Re-defining illegal immigration
Last week, a congressional panel enjoyed testimony from Jose Antonio Vargas, who – according to the Washington Times – “scolded” them for using terms like “illegal immigrant.”
“When you inaccurately call me illegal, you not only dehumanize me, you’re offending them,” he said. “No human being is illegal.”
Mr. Vargas testified to the Senate Judiciary Committee alongside Chris Crane — a U.S. Immigration and Customs Enforcement agent and president of the ICE agents’ union — who is unable to arrest him under the administration’s new non-deportation policies.
Mr. Vargas, who “came out” as an illegal immigrant several years ago, delivered an emotional plea for the country to legalize him.
“What do you want to do with us?” he asked the committee.
Last week, a top House Democrat also warned colleagues against using the term “illegal immigrants.”
“Our citizens are not — the people in this country are not illegal. They are are out of status. They are new Americans that are immigrants,” Rep. John Conyers Jr., Michigan Democrat, told colleagues on the House Judiciary Committee.
This is the kind of gobbledygook that makes one nervous about the whole “emerging consensus” for a “path to citizenship.” Vargas’ meaningless statement that “no human being is illegal” would, interpreted the way he means it, lead to the conclusion that no human being can possibly break the law. To speak of illegal aliens “coming out” is to associate them with the language of gay rights, which has in turn hitched itself to the wagon of the civil rights movement. And Conyers is doing old George Orwell proud by insisting that illegal aliens are really just “out of status” or “new Americans.”
How can we solve a problem we cannot even discuss rationally? The people playing these games with language are well aware of how language shapes thought. If their cause was as just as they claim, they wouldn’t have to resort to totalitarian word games. (And that is the correct term – the adjustment of both language and thought to conform to political directives is the work of the totalitarian. It doesn’t matter if the cause in question is purportedly just. Almost every totalitarian believes he has a just cause.)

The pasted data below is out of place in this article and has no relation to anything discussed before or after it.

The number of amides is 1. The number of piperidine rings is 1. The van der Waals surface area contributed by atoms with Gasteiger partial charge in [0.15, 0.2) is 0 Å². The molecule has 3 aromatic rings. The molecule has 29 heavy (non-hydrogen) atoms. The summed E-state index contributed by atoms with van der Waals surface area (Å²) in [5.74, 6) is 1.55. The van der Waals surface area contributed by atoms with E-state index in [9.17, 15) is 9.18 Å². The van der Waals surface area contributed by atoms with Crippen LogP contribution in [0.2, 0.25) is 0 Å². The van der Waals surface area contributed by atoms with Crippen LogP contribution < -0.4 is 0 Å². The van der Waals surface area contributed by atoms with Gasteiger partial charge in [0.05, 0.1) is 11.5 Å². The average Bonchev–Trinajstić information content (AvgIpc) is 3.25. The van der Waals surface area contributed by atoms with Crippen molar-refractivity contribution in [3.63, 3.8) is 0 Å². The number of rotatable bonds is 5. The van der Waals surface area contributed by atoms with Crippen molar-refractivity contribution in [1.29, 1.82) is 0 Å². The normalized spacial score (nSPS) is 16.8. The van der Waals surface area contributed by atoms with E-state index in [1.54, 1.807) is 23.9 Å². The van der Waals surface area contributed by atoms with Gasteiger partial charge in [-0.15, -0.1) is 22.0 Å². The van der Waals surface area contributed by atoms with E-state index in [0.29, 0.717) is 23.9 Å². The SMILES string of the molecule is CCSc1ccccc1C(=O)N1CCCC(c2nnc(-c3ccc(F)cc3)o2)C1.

So why can’t we set the tortured language aside, and talk about what we’ll do with a massive population that chose to ignore U.S. immigration law, producing generations of American-born children who never made any such conscious decision? The comprehensive immigration reform movement is predicated on the government keeping a number of promises to current American citizens, among them a commitment to border security (which will prevent another illegal population from accumulating in the future) and certain stringent requirements that our new provisional citizens must meet. But how can we trust the government to manage those difficult commitments when it can’t even use plain English to discuss the situation? When they’re serious about enforcing a law, they don’t seem to have any trouble speaking in terms of lawbreakers, offenses, and penalties.
Along those lines, there is a long-standing law that’s supposed to prevent immigrants from entering the country and immediately going on the dole, or “becoming a public charge.” Senator Jeff Sessions (R-AL) of the Budget Committee has been leading an investigation to discover just how stringently this law is enforced. The answer is, “not very.” Only one case was processed against an immigrant by the Department of Homeland Security in 2012, and that charge was later withdrawn. Meanwhile, studies show high levels of welfare dependency in immigrant-headed households, even though Sessions and his colleagues maintain that a “bedrock principle of immigration law is that those who seek citizenship in this country ought to be financially self-sufficient.”
That’s very much in line with the promises we’re hearing about comprehensive immigration reform. But the existing system isn’t doing a very good job of handling its existing duties to pursue that bedrock principle. And discussing the problem in frank terms grows increasingly difficult, as it brings everything from charges of xenophobia, to warnings that those who take these “bedrock principles” seriously – even those who question the government’s eagerness to recruit new immigrants into various welfare programs – are going to alienate an indispensable bloc of voters. Language bends to political necessity… as we cling to the illusion that we’ll be able to deal fairly and rationally with problems that we’ve just about re-defined out of existence.